Owning a home is one of the crowning achievements of young adults with a family of their own. The feeling of independence, of being hands-on in the fixing-up of a first-time home can be both frightening and exciting at the same time. Not only is it a new place to live, but it’s also a major financial investment feather in your cap. And that financial investment can lead to extra money in a few years in the form of a home equity loan. Here are a few points to consider when it comes to this type of credit.
Your House as a Credit Card
A home equity loan is what it sounds like – a financial institution provides you with an amount of money based on cash value of your residence. They determine how much the loan is from your information and a debt-to-value ratio study between how much is currently owed on the house versus its current market value. Families who’ve paid only a small amount into their home may be declined for a loan, regardless of how much the value has increased since they moved in. Additional debt or bad credit can also cause denial of a loan application.
There are two types of home equity loans. One is a straightforward loan, similar to what one would take out if purchasing a car or paying for college. If approved for the amount requested, the applicant receives a check or direct deposit for the full amount, to be used at their discretion. The other form is the home equity line of credit, or HELOC. In this variation, the loan works similar to a credit card. As it continues to be paid off, the available balance can be reused until the time the loan expires.
Considered a second mortgage, home equity loans have a set payment period similar to a primary home loan. Normally, the payment period is somewhere between 10 or 15 years, but there are programs that offer longer and shorter payment windows. How much the monthly installments are depends on the length of the loan and the interest amount. Many standard home equity loans feature a fixed rate, while lines of credit tend to have adjustable interest rates similar to those of credit cards. The upside to this is there may be periods where your payment can be lower. The downside – there are times where the monthly payments are higher, which could affect your budget. Consult financial institutions beforehand to determine the best interest rates for either the standard loan or line of credit.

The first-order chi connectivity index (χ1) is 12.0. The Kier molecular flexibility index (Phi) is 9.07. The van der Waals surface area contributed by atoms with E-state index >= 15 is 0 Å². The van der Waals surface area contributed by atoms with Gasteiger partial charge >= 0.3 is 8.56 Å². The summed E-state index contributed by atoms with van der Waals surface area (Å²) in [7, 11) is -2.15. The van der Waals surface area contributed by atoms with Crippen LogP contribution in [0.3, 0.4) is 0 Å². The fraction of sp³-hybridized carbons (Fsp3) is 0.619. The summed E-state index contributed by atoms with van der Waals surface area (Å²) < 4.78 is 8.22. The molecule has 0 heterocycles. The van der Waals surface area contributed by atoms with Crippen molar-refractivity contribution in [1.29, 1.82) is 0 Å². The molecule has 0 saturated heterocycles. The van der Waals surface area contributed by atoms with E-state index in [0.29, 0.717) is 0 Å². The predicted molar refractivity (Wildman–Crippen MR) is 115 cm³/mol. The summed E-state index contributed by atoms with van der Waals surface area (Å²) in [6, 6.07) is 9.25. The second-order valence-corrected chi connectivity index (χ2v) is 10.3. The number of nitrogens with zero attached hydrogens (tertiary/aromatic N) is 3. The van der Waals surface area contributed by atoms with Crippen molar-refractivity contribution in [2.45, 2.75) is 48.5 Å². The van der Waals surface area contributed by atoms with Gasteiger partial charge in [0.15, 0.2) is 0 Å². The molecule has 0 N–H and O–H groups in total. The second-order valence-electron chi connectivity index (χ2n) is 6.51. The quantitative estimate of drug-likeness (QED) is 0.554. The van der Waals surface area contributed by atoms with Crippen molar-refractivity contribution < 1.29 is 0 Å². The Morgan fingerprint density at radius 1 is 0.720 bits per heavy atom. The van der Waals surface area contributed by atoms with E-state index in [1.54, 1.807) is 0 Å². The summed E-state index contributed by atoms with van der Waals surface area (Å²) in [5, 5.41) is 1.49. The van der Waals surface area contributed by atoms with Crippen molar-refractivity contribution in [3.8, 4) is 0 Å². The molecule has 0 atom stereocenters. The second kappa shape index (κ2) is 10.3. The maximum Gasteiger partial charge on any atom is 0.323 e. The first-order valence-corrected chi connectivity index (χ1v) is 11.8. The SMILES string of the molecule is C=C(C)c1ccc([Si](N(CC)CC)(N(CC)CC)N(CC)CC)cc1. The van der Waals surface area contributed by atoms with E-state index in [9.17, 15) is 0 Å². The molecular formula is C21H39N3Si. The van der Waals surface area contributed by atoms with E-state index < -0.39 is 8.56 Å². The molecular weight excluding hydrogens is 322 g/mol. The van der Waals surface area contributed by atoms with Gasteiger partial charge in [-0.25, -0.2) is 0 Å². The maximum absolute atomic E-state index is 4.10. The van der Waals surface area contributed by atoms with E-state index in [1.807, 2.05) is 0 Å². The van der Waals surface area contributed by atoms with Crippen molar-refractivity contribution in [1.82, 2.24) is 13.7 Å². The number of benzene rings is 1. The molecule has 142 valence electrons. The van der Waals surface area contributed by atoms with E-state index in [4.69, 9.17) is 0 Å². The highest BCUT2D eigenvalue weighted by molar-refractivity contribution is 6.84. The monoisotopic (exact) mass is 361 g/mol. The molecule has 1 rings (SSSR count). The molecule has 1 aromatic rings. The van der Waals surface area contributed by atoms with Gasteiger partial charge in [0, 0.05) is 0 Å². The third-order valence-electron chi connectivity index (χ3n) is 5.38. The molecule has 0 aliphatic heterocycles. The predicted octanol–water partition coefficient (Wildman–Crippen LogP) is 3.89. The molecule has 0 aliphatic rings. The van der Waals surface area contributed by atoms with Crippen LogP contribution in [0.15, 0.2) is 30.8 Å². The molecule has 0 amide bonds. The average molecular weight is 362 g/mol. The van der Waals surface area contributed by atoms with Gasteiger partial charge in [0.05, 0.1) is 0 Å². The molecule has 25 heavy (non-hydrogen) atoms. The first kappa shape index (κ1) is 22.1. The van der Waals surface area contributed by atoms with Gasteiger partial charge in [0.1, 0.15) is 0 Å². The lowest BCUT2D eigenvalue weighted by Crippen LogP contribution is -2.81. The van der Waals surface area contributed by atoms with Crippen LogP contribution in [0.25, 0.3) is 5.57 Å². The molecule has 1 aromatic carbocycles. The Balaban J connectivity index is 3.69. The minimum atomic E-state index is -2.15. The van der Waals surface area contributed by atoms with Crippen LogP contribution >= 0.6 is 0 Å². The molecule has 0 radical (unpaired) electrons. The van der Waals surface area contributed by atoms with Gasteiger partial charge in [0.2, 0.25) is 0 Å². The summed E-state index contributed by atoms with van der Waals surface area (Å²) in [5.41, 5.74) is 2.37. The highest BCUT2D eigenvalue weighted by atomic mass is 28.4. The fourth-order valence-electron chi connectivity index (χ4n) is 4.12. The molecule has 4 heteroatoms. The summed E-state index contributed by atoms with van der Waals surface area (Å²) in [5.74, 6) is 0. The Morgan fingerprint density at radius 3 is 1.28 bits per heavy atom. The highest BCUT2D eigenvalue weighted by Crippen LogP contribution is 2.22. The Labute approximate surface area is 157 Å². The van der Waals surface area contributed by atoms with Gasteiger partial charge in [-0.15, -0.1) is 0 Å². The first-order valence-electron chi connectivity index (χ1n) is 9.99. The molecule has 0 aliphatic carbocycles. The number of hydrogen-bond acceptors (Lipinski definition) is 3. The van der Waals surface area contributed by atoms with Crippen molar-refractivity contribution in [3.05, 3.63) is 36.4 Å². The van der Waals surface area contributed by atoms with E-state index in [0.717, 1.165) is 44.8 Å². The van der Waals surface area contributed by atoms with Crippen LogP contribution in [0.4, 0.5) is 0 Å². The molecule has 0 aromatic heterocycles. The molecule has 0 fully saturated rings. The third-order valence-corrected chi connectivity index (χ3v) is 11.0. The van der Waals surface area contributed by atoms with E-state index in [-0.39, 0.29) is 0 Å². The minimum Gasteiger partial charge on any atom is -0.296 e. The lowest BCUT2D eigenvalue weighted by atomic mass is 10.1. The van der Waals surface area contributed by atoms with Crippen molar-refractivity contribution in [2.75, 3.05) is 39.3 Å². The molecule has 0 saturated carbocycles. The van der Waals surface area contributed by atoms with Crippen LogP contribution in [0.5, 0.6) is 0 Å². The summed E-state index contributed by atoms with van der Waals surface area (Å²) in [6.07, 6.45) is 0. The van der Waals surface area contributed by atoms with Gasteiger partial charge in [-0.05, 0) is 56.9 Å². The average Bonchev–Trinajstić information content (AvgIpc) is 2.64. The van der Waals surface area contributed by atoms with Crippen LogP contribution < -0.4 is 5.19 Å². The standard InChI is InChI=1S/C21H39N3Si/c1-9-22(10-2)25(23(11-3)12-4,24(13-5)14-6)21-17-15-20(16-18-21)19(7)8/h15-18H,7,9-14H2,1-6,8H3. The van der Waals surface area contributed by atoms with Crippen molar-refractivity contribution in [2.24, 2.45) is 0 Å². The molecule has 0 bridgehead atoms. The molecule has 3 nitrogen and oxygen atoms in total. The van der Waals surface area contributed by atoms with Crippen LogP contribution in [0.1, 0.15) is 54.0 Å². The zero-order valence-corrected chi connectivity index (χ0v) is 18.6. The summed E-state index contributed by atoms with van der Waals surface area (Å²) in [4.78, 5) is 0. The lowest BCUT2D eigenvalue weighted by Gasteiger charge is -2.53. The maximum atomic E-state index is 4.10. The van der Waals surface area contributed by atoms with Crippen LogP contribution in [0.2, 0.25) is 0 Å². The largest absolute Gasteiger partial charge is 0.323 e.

Oh, one more thing — the interest you pay for a home equity loan is deductible on your annual taxes.
While a home equity loan sounds like a great way to pay off debts or make improvements to the house, there are some disadvantages. With a home equity line of credit the biggest pitfall is overuse of the money you’re given. If it’s constantly utilized without any major payments made, the amount owed at the end of the loan can be just as big as when it was first distributed. This may result in serious problems, including a black spot on credit reports, if the money isn’t available to pay off when it comes due.
Another downside to a home equity loan is its designation as a second mortgage. If there comes a time when the house is to be sold, both the primary and secondary mortgage will need to be considered when determining how much it should go for. If the market is weak, the extra amount owed on the home can be detrimental to its sale, resulting in a reduced amount of profit or, in some instances, money owed back to the bank. Thus, take careful consideration when deciding if a home equity loan is right for your young family at this moment in time.